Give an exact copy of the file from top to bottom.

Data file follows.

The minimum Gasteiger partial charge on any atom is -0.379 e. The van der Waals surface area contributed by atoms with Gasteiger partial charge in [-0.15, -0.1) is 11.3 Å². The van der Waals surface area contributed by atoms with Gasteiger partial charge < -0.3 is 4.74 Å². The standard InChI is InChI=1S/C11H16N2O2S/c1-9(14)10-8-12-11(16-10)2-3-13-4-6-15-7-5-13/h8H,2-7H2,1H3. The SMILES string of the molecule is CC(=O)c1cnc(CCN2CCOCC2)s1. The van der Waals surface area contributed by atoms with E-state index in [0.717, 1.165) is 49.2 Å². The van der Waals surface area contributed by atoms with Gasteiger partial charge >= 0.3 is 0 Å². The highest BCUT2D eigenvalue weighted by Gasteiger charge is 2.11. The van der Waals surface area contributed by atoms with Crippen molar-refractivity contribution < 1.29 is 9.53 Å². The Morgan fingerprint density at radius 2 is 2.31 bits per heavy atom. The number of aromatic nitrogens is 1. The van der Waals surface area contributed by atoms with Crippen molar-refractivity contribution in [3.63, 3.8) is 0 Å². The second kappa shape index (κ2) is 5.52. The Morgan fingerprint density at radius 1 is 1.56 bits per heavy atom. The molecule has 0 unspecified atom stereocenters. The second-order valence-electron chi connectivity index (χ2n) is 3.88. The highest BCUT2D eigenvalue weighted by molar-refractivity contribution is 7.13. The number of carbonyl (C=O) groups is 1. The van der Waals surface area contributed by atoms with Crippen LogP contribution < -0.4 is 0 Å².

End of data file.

The minimum Gasteiger partial charge on any atom is -0.379 e. The van der Waals surface area contributed by atoms with Gasteiger partial charge in [-0.15, -0.1) is 11.3 Å². The van der Waals surface area contributed by atoms with Gasteiger partial charge < -0.3 is 4.74 Å². The standard InChI is InChI=1S/C11H16N2O2S/c1-9(14)10-8-12-11(16-10)2-3-13-4-6-15-7-5-13/h8H,2-7H2,1H3. The SMILES string of the molecule is CC(=O)c1cnc(CCN2CCOCC2)s1. The van der Waals surface area contributed by atoms with E-state index in [0.717, 1.165) is 49.2 Å². The van der Waals surface area contributed by atoms with Gasteiger partial charge >= 0.3 is 0 Å². The highest BCUT2D eigenvalue weighted by Gasteiger charge is 2.11. The van der Waals surface area contributed by atoms with Crippen molar-refractivity contribution < 1.29 is 9.53 Å². The Morgan fingerprint density at radius 2 is 2.31 bits per heavy atom. The number of aromatic nitrogens is 1. The van der Waals surface area contributed by atoms with Crippen molar-refractivity contribution in [3.63, 3.8) is 0 Å². The second kappa shape index (κ2) is 5.52. The Morgan fingerprint density at radius 1 is 1.56 bits per heavy atom. The molecule has 0 unspecified atom stereocenters. The second-order valence-electron chi connectivity index (χ2n) is 3.88. The highest BCUT2D eigenvalue weighted by molar-refractivity contribution is 7.13. The number of carbonyl (C=O) groups is 1. The van der Waals surface area contributed by atoms with Crippen LogP contribution < -0.4 is 0 Å².